US 4540865 A
A keyboard (61) is provided with rubber (silicone) buttons (64, 66) with collapsible webs (14) connecting the buttons to a base layer (10, 40, 60). A solid finger of rubber (20) underneath each button actuates a membrane switch (23) underneath the button. Additionally or alternatively a conductive member (52) can be attached to the end of the finger (20) to make two contacts (48, 50, 56, 58). The buttons and the finger can be of any suitable section, such as round, rectangular etc., and a variety of types of membrane switches can be used.
1. A push button device, comprising:
a moulded resilient body;
a substantially flat base member having electrical contacts, said moulded resilient body and base member forming a sealed hollow enclosure; and
a guide plate having at least one opening therein, said moulded resilient body partially protruding through the opening in said guide plate;
said moulded resilient body comprising an inner flat base portion attached and parallel to said base member, a side wall portion which includes an arcuate deformable portion of essentially quarter-circle configuration in cross-section, and a substantially rigid guide portion which partially protrudes through the opening in said guide plate;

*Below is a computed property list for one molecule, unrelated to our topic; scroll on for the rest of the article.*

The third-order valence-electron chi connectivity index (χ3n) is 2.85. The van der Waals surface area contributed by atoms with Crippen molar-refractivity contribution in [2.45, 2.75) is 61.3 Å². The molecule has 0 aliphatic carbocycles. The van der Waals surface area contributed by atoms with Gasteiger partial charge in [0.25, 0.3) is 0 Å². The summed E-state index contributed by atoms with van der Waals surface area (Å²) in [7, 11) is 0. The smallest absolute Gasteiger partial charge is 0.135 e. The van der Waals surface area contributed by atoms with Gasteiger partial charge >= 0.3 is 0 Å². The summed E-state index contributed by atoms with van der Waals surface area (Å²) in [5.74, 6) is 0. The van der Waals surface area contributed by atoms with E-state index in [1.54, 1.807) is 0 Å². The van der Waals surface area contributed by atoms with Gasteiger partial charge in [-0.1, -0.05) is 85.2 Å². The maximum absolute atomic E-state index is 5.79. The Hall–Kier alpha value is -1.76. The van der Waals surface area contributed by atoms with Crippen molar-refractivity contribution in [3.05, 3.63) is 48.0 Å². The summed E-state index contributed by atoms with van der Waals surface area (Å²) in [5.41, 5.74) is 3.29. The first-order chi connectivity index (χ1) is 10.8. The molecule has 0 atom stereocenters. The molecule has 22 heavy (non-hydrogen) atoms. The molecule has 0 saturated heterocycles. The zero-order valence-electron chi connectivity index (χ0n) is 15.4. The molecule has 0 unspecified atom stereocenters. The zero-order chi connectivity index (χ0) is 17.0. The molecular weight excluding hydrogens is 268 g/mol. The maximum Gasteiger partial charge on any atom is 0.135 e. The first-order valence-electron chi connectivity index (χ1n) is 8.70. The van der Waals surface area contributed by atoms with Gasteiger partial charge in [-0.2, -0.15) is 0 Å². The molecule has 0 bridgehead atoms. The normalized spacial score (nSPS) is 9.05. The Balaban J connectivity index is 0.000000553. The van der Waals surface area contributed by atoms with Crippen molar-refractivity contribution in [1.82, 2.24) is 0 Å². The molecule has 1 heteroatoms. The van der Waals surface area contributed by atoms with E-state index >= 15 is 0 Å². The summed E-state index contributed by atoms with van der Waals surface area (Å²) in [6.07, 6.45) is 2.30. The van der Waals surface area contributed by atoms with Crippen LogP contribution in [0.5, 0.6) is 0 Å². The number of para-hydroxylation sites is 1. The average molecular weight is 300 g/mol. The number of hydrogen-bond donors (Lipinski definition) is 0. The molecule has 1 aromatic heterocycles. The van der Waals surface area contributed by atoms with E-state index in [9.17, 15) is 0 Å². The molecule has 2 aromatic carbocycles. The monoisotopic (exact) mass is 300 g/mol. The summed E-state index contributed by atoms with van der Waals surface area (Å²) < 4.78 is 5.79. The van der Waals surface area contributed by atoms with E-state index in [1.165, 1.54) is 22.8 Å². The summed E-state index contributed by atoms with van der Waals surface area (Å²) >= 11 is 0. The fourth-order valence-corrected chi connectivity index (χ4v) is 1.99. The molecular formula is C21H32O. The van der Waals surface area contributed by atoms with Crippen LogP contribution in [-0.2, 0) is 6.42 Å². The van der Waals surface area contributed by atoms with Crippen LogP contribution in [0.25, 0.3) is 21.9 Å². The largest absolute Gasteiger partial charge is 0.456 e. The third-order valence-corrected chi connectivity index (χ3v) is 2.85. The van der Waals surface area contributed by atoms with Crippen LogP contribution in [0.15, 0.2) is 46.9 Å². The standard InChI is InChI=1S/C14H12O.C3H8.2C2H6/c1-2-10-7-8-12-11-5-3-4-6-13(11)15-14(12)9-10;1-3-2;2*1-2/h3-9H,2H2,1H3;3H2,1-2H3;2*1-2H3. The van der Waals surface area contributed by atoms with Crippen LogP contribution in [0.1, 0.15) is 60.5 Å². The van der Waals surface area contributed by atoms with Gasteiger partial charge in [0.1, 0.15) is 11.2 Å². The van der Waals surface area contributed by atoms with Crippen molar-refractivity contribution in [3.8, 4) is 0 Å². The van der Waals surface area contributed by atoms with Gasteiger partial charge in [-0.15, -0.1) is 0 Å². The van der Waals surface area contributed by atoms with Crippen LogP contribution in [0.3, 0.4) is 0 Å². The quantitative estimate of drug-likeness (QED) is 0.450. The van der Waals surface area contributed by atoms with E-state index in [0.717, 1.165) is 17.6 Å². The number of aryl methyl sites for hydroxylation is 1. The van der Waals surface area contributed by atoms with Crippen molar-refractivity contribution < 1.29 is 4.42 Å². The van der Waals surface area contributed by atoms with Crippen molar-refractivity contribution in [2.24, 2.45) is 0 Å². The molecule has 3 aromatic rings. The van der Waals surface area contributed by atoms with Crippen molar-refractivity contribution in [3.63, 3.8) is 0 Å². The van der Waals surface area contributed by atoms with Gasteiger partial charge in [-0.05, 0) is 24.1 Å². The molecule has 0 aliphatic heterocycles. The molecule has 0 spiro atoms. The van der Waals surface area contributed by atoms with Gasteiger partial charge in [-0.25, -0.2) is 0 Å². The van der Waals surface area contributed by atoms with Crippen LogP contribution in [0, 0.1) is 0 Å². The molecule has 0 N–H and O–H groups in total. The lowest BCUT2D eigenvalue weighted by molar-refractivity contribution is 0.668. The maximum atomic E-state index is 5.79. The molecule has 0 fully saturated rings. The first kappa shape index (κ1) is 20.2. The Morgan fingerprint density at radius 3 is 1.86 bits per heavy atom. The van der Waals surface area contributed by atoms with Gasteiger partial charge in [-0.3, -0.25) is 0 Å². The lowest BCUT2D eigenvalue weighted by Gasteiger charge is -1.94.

said moulded resilient body further comprising a substantially flat outer cover portion extending parallel to the base portion, and a tapered projection having a resilient deformable tip;
said flat base portion of said moulded resilient body being integral with an inner end of said arcuate deformable wall portion in a substantially perpendicular relationship, said substantially rigid guide wall portion being substantially perpendicular to said base member and to an outer end of said arcuate deformable wall portion and having an inner end integral with the outer end of said arcuate deformable wall portion, said cover portion being substantially parallel to the base portion and integral with an outer end of said rigid guide wall portion, said tapered projection being integral with said cover portion and projecting from substantially an entire internal surface area of said cover portion to present a reduced inner tip surface area extending parallel to said base member, with said reduced inner surface area being located over said base member electrical contacts,